Define "unused packages" a little better please.
Do you mean as in - "packages that exist, but are not used in scheduled tasks at the moment" ? How are your criteria based ?
Hi, I want to clean up packages that haven't been deployed for a period of time.
OK - now *THAT* is tricky, based on your description.
Finding packages that aren't parts of scheduled tasks - not too hard.
But most policies (and all tasks *ARE* policies, if you're on 9.6 or newer) are just "floating, waiting to trigger".
But that depends on how you target your policies. If you target by (say) queries, then all it takes is for a device to be re-imaged and that policy to apply again (if you target users).
So ... you're going to have to go through this in a bit more structured a manner and examine your policies. How they target, etc.
Reading between the lines - based on your questions - it seems as if you're not necessarily sure how all of your tasks work and ... that seems a little risky to just "blind-guess" against.
Does that make sense?
Hi Thanks for your response, it was a bit more around finding old application packages like say Office 2003, I wanted to run a report where we could see what application packages haven't been deployed for a while and then delete them out of LANDesk and off our data storage.
Otherwise we will have old applications lingering around forever...
OK - maybe explaining it with a picture will help.
Point 1 - We don't track "the age of a package" itself.
Point 2 - What you CAN track, is "the relative age of a scheduled task". See the picture below (this is from a 2016.3 Core):
Notice that there's a "Last Update" (as in - "from the client") field associated to the task. The task COULD be a software distribution package you care about, or it could be just a "run some batch file" that someone's forgotten about 5 years ago.
HOWEVER ... *because* all of this is down to policies, we don't know how you target them. Could be static devices, could be queries. And if certain conditions are met, they will be redeployed (so if you target against LDAP users, for instance, and "employee BOB" is targeted & gets a new computer, all of his policies - and thus packages - will be applied to that new computer).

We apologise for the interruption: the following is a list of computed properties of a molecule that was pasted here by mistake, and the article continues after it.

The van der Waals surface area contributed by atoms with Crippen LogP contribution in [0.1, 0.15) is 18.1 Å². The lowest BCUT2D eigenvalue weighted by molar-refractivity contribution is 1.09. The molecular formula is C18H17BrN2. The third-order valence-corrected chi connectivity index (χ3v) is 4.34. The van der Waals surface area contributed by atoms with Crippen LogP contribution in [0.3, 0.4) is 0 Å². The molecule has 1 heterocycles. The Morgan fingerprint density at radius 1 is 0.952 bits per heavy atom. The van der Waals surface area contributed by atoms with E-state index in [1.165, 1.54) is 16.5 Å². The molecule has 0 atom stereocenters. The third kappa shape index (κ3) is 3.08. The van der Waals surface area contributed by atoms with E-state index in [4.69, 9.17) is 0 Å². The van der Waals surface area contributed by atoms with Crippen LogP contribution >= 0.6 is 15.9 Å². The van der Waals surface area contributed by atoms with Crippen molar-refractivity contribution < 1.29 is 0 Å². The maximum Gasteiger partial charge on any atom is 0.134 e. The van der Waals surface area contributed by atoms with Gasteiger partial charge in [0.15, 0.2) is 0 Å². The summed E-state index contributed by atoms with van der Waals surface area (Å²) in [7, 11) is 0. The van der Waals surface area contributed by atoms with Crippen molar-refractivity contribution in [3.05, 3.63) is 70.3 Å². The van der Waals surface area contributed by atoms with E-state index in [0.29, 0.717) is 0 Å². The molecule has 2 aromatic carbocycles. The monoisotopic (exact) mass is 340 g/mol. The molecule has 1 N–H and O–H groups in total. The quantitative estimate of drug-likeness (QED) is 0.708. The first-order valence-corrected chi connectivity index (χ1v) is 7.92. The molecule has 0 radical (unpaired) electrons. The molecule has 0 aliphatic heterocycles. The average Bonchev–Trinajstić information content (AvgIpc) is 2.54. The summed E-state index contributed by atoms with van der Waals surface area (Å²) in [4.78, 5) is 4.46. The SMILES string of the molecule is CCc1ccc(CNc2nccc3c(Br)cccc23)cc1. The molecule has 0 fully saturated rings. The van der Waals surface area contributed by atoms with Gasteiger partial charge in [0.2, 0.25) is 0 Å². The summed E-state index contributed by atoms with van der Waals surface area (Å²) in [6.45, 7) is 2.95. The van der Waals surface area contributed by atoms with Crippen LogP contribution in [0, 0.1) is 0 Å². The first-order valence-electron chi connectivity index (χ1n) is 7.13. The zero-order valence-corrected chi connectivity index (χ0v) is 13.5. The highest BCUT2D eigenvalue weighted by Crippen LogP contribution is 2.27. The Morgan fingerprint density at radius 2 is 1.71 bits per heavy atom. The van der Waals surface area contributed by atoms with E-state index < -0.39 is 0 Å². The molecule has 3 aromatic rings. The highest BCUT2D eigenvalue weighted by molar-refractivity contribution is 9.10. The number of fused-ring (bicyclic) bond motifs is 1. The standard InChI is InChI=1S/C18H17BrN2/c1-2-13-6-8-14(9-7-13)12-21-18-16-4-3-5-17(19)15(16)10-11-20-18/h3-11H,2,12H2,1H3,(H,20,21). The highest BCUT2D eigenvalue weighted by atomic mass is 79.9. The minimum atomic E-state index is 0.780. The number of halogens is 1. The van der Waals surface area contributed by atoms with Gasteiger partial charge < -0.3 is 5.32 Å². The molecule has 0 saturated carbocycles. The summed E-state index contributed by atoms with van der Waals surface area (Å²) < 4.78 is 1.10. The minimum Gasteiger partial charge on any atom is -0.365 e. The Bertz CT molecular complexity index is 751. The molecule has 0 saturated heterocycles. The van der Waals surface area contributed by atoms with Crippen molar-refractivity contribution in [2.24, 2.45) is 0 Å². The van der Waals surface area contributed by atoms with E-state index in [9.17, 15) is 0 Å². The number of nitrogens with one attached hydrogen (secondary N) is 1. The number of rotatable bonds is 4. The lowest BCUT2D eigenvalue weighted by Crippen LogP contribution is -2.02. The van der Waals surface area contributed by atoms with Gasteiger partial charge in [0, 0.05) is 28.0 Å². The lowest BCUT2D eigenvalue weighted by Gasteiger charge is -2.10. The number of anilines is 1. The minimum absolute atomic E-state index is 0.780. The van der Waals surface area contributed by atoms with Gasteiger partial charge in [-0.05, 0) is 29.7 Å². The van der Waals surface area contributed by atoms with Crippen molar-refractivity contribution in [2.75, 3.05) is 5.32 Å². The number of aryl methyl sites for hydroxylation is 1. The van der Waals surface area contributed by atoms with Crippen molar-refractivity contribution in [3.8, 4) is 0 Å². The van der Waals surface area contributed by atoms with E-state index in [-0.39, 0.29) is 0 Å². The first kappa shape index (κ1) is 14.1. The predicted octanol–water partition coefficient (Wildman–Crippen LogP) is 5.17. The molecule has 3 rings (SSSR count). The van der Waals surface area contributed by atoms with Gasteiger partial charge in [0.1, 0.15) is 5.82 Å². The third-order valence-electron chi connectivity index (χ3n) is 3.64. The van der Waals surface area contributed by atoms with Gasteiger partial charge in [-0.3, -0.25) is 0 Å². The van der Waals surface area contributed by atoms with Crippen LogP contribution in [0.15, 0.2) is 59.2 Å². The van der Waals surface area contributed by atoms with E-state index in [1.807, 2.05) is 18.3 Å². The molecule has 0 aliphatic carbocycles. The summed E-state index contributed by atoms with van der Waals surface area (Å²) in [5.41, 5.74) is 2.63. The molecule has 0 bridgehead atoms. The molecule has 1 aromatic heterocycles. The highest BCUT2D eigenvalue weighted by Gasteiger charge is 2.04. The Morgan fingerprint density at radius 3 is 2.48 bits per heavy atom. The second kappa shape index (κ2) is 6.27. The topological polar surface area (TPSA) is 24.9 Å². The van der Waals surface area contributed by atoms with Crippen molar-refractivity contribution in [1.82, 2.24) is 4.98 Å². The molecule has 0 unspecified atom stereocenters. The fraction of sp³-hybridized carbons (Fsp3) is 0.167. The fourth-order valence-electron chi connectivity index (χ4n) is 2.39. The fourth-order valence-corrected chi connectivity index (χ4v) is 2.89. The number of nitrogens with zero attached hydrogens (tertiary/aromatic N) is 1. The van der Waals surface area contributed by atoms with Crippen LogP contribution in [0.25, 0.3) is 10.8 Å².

Does that make a little sense?
So you need to know (and either make an informed decision or build up information) on what your scheduled task structure looks like. How it's targeted - whether it's likely to re-target someone / a device. Whether you still need / do not need it.
In order to get rid of packages, you need to first identify whether you can delete the scheduled tasks that rely on them FIRST. And this can be greatly hindered (or helped) based on how structured (or messy) your standard for naming scheduled tasks is.
Does this make it clearer why I'm telling you to focus on scheduled tasks first? It's the TASKS that make use of packages ... we don't keep track of package "age" ... we keep track of schedled tasks & status updates from devices.
Hello thanks for your help here. I'm not sure how we are going to address this one. But I wil try through scheduled tasks as you have advised.
If you know for certain that "package X shouldn't be in much use these days", I can try to come up with a few lines of SQL that'll show you "which task(s) make(s) use of Package X" -- that shouldn't be too hard. Not fun checking 2,000+ tasks by hand if it comes down to it.
But yeah - this is the sort of reason why a sensible "filing" / task naming structure can be really helpful .